We should be armed with invincible strength by our just indignation against the mad and atrocious wickedness of our enemies. Appealing to the constitution of our country-to the spirit in which that covenant was formed, and the objects which it was intended to accomplish—to all the recollections which hallowed, and all the hopes that endeared the conception and consummation of that sublime work of peace and brotherly love, we should call heaven and earth to witness that, not upon our heads-pot upon the heads of those whose course had ever been one of self-sacrifice, until necessity made it one of self-defence-but upon those whom no compact could bind, and no argument or intreaty dissuade from a gratuitous and unprincipled interference with what concerned them nothing, but was our whole estate, and life, and being--should rest the guilt and the curse of turning that peace into a sword. But we repeat it, there is as yet no reason to impute such mischievous folly and malignity to the people of the non-slave-holding States in general, whatever a few pestilent jacobins among them may be inclined to say or do; nor is it just to presume against them such dark and diabolical fraud.

If any change, then, is to be made in Southern institutions, it must be brought about exclusively by the people of the States immediately interested in this tremendous question. We have no right, certainly, to quarrel with our neighbours about their own domestic arrangements, however dangerous to us the example of some of them may be. If the people of Maryland or Virginia, of Kentucky or Tennessee, deem it their interest to abolish this fundamental law, we shall, certainly, not declare a war quia timet upon them. But we are sufficiently interested in the subject to conjure them to reflect seriously upon what they are doing—to go about such a portentous revolution with the humility which characterizes true wisdom, in matters so far beyond its utmost compass to control-not with the reckless and profligate audacity of self-conceited quacks administering their poisonous nostrums to a charity patient whom they care not if they kill or cure. We would remind them that in politics, more than in any other department of human thought and knowledge, the results of an experiment are wrapt up in darkness and doubt. Man begins a revolution, but its issnes are with God alone. The maxim of the true statesman is festinu lente. The situation in which we find ourselves was not of our own choosing. When we came to the inheritance, it was subject to this mighty incumbrance, and it would be criminal in us to ruin or waste the estate in order to get rid of the burtben at once. That inheritance we are bound to transmit, as för as possible, unimpaired to those who shall owe us their being. We ought never to despair of the republic as it stands so long as a ray of hope is left us. The counsels of a sage patriotism always take it for granted that the state can be saved without throwing into the sea whatever makes it worth preserving. The task of a Southern politician is full of difficulty. The other parts of this country, with a good judicial system to regulate the transactions of individuals, could get along for some time to come almost without any administrative government. But we must be vigilant, and wary, and provident. We must ask our watchmen continually “what of the night." We must look at the seeds of future events, and the causes which have not yet begun to operate. Time, which is the wisest of all things, and the greatest of innovators, may possibly convince us at a future day, that some changes ought to be made. And we are satisfied that if we do not spoil his work by our presumptuous and precipitate interference, all will yet go well. His changes are slow, and gradual, and fitcontraries are insensibly softened down and blended into one another, not without harmony and beauty-and when it is done, those who only look upon the extent of the mutation, wonder how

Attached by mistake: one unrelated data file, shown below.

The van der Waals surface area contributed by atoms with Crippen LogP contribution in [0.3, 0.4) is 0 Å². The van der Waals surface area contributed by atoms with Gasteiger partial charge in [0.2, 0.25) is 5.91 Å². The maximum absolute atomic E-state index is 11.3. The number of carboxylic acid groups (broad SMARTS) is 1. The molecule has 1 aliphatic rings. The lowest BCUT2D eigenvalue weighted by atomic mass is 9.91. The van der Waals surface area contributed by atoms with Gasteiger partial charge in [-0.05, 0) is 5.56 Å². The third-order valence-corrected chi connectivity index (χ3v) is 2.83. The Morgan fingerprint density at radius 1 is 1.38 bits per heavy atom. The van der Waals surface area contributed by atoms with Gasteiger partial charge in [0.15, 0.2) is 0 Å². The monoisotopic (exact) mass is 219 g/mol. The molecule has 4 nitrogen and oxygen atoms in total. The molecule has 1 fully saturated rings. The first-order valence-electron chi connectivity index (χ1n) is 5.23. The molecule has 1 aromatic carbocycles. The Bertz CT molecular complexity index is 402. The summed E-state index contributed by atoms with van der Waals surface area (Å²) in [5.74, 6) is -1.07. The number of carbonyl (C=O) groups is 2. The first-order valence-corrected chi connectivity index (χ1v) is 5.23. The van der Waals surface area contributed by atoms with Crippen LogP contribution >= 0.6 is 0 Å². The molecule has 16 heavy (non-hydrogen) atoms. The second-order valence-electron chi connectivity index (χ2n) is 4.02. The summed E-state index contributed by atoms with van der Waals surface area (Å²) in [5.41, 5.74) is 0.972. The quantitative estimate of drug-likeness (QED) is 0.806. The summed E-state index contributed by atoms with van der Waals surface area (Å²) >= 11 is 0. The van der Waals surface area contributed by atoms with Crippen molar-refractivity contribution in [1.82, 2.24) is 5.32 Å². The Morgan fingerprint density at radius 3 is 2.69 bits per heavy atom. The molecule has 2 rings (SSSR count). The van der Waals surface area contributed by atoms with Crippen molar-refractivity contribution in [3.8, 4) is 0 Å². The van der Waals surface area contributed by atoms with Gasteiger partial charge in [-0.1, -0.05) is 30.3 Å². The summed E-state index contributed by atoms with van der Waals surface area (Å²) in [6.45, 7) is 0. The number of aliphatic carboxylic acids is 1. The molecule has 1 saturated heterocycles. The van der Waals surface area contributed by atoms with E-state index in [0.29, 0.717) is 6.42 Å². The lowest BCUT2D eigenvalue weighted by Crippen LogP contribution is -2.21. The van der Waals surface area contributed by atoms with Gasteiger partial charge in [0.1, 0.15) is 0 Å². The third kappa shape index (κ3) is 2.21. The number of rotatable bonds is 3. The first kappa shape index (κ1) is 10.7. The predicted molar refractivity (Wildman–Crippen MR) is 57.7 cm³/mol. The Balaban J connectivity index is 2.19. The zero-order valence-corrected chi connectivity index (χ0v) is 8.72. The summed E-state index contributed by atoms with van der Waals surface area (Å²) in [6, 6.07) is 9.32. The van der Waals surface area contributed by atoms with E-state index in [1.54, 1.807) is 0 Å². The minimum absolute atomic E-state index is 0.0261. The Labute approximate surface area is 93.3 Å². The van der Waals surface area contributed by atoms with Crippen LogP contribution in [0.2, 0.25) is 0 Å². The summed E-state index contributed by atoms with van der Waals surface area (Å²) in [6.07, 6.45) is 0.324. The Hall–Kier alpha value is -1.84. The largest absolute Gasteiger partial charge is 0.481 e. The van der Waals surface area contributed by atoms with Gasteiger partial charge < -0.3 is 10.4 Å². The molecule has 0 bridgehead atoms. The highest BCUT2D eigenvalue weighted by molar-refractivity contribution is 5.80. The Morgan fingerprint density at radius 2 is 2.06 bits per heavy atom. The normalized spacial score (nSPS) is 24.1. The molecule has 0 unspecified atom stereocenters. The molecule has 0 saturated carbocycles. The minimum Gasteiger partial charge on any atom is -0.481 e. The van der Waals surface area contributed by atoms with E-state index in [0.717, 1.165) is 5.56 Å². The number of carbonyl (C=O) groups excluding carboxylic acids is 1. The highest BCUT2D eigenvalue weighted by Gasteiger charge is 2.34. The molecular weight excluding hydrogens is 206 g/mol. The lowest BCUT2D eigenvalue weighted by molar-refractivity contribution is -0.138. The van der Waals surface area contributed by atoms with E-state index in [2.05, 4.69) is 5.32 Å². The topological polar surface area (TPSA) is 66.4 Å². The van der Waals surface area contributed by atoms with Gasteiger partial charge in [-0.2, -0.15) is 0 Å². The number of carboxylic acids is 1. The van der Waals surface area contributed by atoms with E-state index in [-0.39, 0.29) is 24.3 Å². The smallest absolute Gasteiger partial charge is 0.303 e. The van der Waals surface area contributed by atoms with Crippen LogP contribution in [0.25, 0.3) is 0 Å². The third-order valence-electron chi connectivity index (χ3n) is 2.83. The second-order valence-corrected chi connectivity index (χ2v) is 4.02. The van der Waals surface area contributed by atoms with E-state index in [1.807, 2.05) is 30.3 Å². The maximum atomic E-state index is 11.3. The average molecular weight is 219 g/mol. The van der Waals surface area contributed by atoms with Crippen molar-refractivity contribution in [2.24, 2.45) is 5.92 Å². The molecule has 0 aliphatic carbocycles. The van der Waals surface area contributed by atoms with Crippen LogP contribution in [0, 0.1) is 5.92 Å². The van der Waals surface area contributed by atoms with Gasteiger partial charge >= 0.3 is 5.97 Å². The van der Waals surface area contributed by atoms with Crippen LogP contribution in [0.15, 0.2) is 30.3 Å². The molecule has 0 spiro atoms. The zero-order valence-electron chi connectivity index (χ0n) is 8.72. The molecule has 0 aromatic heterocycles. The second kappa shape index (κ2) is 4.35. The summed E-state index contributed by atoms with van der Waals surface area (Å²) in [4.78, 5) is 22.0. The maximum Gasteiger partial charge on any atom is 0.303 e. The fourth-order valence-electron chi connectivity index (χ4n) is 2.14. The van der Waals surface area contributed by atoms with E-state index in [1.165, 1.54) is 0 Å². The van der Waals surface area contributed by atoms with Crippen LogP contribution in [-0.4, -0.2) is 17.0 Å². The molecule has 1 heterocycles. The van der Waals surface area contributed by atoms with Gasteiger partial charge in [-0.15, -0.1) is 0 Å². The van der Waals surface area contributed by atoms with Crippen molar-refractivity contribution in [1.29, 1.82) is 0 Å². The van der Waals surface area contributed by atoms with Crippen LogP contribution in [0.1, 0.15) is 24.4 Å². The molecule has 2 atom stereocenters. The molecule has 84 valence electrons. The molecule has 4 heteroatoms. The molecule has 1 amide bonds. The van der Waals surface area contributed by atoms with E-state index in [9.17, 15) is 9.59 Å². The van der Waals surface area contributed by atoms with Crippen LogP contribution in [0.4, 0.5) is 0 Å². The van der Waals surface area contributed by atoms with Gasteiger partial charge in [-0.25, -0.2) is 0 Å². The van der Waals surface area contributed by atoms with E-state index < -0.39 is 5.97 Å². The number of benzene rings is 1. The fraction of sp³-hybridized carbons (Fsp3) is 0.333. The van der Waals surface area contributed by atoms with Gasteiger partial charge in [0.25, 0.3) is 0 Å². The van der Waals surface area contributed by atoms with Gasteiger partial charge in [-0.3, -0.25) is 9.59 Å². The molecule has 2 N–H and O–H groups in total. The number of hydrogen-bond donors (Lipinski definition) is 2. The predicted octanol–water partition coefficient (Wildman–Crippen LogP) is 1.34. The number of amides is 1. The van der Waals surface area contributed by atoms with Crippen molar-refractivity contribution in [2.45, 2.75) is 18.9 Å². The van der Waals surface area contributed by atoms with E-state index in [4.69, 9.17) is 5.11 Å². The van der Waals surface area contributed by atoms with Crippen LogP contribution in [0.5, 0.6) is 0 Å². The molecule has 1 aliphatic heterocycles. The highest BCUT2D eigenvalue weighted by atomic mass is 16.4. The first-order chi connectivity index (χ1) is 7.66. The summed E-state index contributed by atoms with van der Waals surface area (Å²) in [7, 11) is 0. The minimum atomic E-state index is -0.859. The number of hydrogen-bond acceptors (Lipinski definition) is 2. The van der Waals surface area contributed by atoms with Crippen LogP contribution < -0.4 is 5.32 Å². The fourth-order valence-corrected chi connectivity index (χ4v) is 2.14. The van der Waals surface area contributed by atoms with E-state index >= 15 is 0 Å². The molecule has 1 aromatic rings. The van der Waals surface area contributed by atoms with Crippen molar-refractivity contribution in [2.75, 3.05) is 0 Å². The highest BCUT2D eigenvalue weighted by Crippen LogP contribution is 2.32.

it could have stolen upon their unconscious predecessors, with such an inaudible and noiseless foot. But the voluntary revolutions of man have almost always been abrupt, violent, and for the worse ; so that the wisdom of antiquity* laid it down as a maxim, that every fundamental change in a state must needs be bloody and deadly. We do not mean to say that this truth should make us afraid of doing what freemen sometimes owe to their dignity and rights; but we do affirm that even in extreme cases, it ought to inspire us with a deep and awful sense of responsibility.

Before we dismiss this subject entirely, we think it right to correct an egregious mistake of Captain Hall's about the mortality of slaves on rice plantations. We do not dispute his data, but only the inference. In one or two instances, from local or temporary causes, this result may have taken place, but it certainly is not a general one. Some of the most remarkable examples that can be cited of increase by mere propagation, have occurred within our own knowledge upon such estates. We are not aware that any induetion, sufficiently comprehensive to support a general theory upon this subject, has been made by our statists. There are many other minute errors, but we have neither space nor inclination to correct them. Some of them have been done away with, we trust, by our general remarks.

Upon the whole, we shut this book with a very high respect for Captain Hall's talents, although as we began by saying, he is an ultra-tory and full of the prejudices of his party. Considered as a mere literary performance, the work is liable to many objections. It is very clumsily put together, and full of longueurs. There is an odd mixture of prosing philosophical dissertation and gossipping and garrulous egotism ever and anon breaking out, that becomes in the end quite oppressive. Add to this an offensive air of arrogance and self-conceit, and a style of reasoning, though sometimes Socratic enough, (for he is a perfect inquisitor at interrogation) certainly anything but Academical. We do not believe that his Majesty has a more dutiful, devoted and dogmatical subject. We were at first inclined to like his style, which is very free and idiomatic. But although we prefer decidedly that colloquial ease and simplicity, to what is miscalled elegance by more fastidious critics, we must own he carries it to excess, and deals not only in vulgarisms, but in a disagreeable Tom and Jerry slang. His jokes are not unfrequently very serious things. We do not much wonder that our good people did not "take" as readily as our facetious friend could have

* Είσι μεν δηπου πάσαι μεταβολαι πολιτειων θανατηφοροι.